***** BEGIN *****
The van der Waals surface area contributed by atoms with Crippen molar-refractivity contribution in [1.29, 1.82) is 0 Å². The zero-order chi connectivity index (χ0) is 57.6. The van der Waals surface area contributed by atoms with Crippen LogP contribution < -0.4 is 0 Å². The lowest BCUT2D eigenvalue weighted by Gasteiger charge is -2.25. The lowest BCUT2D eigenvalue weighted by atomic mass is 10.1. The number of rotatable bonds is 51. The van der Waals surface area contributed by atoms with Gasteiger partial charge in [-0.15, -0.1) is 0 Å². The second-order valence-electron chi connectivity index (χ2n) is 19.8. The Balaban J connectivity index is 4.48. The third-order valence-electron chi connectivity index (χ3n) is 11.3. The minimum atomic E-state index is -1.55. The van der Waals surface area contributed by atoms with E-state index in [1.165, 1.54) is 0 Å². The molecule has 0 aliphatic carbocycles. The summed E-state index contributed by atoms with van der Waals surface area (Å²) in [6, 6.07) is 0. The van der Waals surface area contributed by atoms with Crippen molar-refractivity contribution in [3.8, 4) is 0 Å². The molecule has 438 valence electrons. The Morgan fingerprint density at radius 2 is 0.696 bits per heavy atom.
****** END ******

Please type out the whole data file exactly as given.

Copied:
The van der Waals surface area contributed by atoms with Crippen molar-refractivity contribution in [1.29, 1.82) is 0 Å². The zero-order chi connectivity index (χ0) is 57.6. The van der Waals surface area contributed by atoms with Crippen LogP contribution < -0.4 is 0 Å². The lowest BCUT2D eigenvalue weighted by Gasteiger charge is -2.25. The lowest BCUT2D eigenvalue weighted by atomic mass is 10.1. The number of rotatable bonds is 51. The van der Waals surface area contributed by atoms with Gasteiger partial charge in [-0.15, -0.1) is 0 Å². The second-order valence-electron chi connectivity index (χ2n) is 19.8. The Balaban J connectivity index is 4.48. The third-order valence-electron chi connectivity index (χ3n) is 11.3. The minimum atomic E-state index is -1.55. The van der Waals surface area contributed by atoms with E-state index in [1.165, 1.54) is 0 Å². The molecule has 0 aliphatic carbocycles. The summed E-state index contributed by atoms with van der Waals surface area (Å²) in [6, 6.07) is 0. The van der Waals surface area contributed by atoms with Crippen molar-refractivity contribution in [3.8, 4) is 0 Å². The molecule has 438 valence electrons. The Morgan fingerprint density at radius 2 is 0.696 bits per heavy atom.